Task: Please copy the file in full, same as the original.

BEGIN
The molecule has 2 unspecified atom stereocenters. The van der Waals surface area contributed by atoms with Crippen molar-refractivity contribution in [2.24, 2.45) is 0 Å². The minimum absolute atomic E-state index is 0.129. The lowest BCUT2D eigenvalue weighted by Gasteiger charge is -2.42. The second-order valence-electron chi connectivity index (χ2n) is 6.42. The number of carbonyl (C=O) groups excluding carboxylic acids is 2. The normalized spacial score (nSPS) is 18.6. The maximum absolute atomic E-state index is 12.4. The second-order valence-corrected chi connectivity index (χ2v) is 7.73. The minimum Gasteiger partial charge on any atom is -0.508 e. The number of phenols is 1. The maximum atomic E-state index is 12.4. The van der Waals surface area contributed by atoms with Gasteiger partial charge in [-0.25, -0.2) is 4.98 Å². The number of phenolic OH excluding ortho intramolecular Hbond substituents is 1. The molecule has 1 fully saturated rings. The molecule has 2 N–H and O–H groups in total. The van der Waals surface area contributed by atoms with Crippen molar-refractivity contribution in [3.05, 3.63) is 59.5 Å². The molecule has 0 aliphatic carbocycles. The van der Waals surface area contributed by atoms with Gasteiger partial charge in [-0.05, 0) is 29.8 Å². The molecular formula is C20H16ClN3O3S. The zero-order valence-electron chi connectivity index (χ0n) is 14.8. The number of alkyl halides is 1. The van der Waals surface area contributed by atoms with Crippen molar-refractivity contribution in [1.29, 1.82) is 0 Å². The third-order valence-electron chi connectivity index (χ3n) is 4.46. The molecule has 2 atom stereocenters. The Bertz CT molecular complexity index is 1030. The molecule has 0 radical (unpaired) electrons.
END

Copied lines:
The molecule has 2 unspecified atom stereocenters. The van der Waals surface area contributed by atoms with Crippen molar-refractivity contribution in [2.24, 2.45) is 0 Å². The minimum absolute atomic E-state index is 0.129. The lowest BCUT2D eigenvalue weighted by Gasteiger charge is -2.42. The second-order valence-electron chi connectivity index (χ2n) is 6.42. The number of carbonyl (C=O) groups excluding carboxylic acids is 2. The normalized spacial score (nSPS) is 18.6. The maximum absolute atomic E-state index is 12.4. The second-order valence-corrected chi connectivity index (χ2v) is 7.73. The minimum Gasteiger partial charge on any atom is -0.508 e. The number of phenols is 1. The maximum atomic E-state index is 12.4. The van der Waals surface area contributed by atoms with Gasteiger partial charge in [-0.25, -0.2) is 4.98 Å². The number of phenolic OH excluding ortho intramolecular Hbond substituents is 1. The molecule has 1 fully saturated rings. The molecule has 2 N–H and O–H groups in total. The van der Waals surface area contributed by atoms with Crippen molar-refractivity contribution in [3.05, 3.63) is 59.5 Å². The molecule has 0 aliphatic carbocycles. The van der Waals surface area contributed by atoms with Gasteiger partial charge in [-0.05, 0) is 29.8 Å². The molecular formula is C20H16ClN3O3S. The zero-order valence-electron chi connectivity index (χ0n) is 14.8. The number of alkyl halides is 1. The van der Waals surface area contributed by atoms with Crippen molar-refractivity contribution in [1.29, 1.82) is 0 Å². The third-order valence-electron chi connectivity index (χ3n) is 4.46. The molecule has 2 atom stereocenters. The Bertz CT molecular complexity index is 1030. The molecule has 0 radical (unpaired) electrons.